Although the track was recently tested by the rail flaw detection car, the testing was not complemented by hand testing after a response signal, attributed to the rail head surface condition, was noted. Even though the examination of the rail pieces by the TSB Laboratory did not reveal any defect, some rail pieces were not recovered and may have contained fatigue cracks that caused the response signal during the rail flaw detection test. Because the response signal in the rail was not verified by hand testing, an opportunity to confirm the presence of a defect in the rail was lost.
The following TSB Laboratory report was completed:
LP 017/2009 – Examination of Compromise Rail Joint Assembly
Findings as to Causes and Contributing Factors
- Under the repetitive dynamic loading of each passing wheel and the amplification of the impacts caused by the joint and the shelling on the rail surface, bolt hole cracks propagated in an upward direction and caused the rail to break.
- As the train continued over the broken rail, further wheel impacts caused the fracture of the joint bars, derailing the train.
- The tie placement under the compromise joint exacerbated the difference in stiffness between the two rails, creating high dynamic forces and leading to shelling in the head of the rail, degrading the tie supporting the 115-pound rail and resulting in the development of bolt hole fractures.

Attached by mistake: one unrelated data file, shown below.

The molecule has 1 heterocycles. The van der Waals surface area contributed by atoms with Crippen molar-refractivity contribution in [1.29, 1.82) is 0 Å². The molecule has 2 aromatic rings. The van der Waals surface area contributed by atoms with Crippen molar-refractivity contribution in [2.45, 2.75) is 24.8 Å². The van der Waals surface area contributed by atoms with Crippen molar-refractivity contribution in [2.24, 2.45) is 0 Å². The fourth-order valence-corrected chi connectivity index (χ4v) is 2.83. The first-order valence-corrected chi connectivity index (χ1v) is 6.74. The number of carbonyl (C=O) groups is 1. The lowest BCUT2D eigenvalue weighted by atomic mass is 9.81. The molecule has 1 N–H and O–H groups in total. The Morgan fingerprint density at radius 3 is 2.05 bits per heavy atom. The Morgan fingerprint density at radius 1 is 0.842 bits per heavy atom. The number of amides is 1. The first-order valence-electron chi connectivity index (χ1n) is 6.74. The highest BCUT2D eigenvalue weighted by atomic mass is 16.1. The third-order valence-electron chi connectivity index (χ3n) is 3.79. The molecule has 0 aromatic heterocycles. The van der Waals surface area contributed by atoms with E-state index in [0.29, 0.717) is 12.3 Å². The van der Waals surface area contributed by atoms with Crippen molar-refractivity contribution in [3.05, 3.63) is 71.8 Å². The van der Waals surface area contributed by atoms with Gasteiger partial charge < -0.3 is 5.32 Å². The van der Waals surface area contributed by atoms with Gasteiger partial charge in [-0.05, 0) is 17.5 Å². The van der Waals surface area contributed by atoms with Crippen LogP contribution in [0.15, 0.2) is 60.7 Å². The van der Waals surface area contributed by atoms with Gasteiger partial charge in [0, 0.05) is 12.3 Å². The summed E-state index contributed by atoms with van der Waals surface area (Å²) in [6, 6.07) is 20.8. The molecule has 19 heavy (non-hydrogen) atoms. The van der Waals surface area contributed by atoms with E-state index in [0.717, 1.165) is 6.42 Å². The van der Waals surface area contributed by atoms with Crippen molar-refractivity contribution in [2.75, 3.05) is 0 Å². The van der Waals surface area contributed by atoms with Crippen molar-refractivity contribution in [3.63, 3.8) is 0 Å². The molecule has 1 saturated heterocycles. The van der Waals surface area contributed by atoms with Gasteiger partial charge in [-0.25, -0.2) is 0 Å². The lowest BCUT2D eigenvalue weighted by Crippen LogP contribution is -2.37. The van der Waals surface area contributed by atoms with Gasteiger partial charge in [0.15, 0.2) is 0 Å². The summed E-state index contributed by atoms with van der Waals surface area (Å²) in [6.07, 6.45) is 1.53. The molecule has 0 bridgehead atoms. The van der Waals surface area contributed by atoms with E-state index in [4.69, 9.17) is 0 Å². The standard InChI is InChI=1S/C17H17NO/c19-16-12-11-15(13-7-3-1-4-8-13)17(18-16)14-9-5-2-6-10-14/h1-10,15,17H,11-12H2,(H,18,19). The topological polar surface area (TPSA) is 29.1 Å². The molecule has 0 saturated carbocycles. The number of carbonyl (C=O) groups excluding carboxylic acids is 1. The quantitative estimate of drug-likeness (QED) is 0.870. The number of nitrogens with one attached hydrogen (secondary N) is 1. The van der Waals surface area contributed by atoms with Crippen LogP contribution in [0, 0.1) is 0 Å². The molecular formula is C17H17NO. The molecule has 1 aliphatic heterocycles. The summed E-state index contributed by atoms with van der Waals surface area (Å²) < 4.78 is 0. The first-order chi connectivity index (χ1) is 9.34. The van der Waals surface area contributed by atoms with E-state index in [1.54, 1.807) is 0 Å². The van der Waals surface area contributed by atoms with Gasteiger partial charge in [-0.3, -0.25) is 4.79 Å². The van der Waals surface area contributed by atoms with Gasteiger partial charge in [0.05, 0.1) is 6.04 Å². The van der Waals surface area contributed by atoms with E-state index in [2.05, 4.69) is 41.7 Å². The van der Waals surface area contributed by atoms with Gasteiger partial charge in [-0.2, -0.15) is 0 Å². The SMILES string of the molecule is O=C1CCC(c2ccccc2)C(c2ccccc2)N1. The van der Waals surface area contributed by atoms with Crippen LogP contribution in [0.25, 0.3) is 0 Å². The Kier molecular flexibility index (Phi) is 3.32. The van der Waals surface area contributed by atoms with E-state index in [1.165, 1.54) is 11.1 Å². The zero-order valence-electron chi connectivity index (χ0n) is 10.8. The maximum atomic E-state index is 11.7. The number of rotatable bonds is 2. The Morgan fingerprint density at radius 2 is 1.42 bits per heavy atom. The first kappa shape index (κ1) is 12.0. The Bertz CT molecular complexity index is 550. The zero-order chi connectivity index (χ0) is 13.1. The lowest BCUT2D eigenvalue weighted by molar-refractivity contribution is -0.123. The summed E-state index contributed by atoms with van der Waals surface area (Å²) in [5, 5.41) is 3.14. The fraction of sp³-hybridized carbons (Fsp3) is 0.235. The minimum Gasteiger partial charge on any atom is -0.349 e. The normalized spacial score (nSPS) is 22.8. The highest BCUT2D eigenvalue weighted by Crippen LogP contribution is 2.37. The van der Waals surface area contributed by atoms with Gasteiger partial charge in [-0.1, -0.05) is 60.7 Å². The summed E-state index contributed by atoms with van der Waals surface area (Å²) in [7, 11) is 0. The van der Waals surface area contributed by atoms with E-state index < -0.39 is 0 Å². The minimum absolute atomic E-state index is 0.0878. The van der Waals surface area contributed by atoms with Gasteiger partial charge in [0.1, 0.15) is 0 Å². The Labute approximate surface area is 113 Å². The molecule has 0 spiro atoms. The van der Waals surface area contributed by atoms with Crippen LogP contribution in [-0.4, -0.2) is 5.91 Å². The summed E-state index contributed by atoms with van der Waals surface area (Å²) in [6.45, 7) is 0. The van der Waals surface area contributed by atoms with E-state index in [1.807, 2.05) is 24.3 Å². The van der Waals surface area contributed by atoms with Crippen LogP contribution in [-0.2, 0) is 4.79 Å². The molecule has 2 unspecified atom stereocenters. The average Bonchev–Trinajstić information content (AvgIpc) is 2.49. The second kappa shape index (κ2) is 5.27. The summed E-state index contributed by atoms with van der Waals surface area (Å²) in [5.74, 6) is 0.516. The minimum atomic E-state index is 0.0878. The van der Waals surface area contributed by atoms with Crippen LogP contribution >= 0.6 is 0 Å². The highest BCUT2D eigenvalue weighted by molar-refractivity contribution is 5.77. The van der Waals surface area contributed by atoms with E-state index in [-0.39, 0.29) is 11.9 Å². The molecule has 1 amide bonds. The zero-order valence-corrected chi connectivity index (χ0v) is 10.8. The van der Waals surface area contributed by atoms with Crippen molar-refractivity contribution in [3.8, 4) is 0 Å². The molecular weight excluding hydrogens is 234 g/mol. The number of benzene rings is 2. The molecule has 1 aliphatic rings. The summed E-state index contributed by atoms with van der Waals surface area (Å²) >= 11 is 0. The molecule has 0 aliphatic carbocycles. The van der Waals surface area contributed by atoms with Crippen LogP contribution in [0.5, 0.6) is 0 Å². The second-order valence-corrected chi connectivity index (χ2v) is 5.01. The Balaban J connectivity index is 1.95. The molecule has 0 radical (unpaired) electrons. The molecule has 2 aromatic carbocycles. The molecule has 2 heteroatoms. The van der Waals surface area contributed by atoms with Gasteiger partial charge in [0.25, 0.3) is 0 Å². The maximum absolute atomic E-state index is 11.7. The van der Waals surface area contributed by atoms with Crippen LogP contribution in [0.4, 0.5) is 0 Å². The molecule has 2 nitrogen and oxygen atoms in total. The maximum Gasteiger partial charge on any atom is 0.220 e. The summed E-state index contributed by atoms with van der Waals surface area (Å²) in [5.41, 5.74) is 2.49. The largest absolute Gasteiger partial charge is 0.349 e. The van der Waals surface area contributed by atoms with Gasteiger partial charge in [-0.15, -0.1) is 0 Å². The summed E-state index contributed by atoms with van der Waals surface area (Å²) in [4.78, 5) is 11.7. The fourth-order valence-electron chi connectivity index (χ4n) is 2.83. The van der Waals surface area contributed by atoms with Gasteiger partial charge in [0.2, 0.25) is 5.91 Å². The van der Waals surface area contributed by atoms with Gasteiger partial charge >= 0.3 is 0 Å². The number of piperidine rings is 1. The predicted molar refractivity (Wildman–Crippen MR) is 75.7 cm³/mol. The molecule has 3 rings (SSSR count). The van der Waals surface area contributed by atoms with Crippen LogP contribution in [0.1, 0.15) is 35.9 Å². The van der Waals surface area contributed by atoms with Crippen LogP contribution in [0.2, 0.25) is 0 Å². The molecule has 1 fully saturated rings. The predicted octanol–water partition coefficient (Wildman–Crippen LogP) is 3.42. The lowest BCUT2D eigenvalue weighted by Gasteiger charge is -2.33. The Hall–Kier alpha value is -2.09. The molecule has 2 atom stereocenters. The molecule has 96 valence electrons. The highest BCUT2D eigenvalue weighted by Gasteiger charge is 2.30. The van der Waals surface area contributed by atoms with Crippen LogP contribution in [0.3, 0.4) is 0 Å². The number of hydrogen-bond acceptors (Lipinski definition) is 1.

Findings as to Risk
- Heating only a portion of the influence zone does not restore a rail to its previous state of stress and increases the risk of introducing higher levels of stress.
- The requirements of both CPR’s Red Book of Track Requirements and Standard Practice Circulars must be observed to ensure the integrity of the track.
- Non-destructive test methods that can be conducted before the reinstallation of joint bars are available to aid in the detection of fatigue cracks and would mitigate the risk that cracked joint bars are placed into service.
- When the response signal in the rail, attributed to a rail head surface condition, was not verified by hand testing, an opportunity to confirm the presence of a defect in the rail was lost.
Safety Action Taken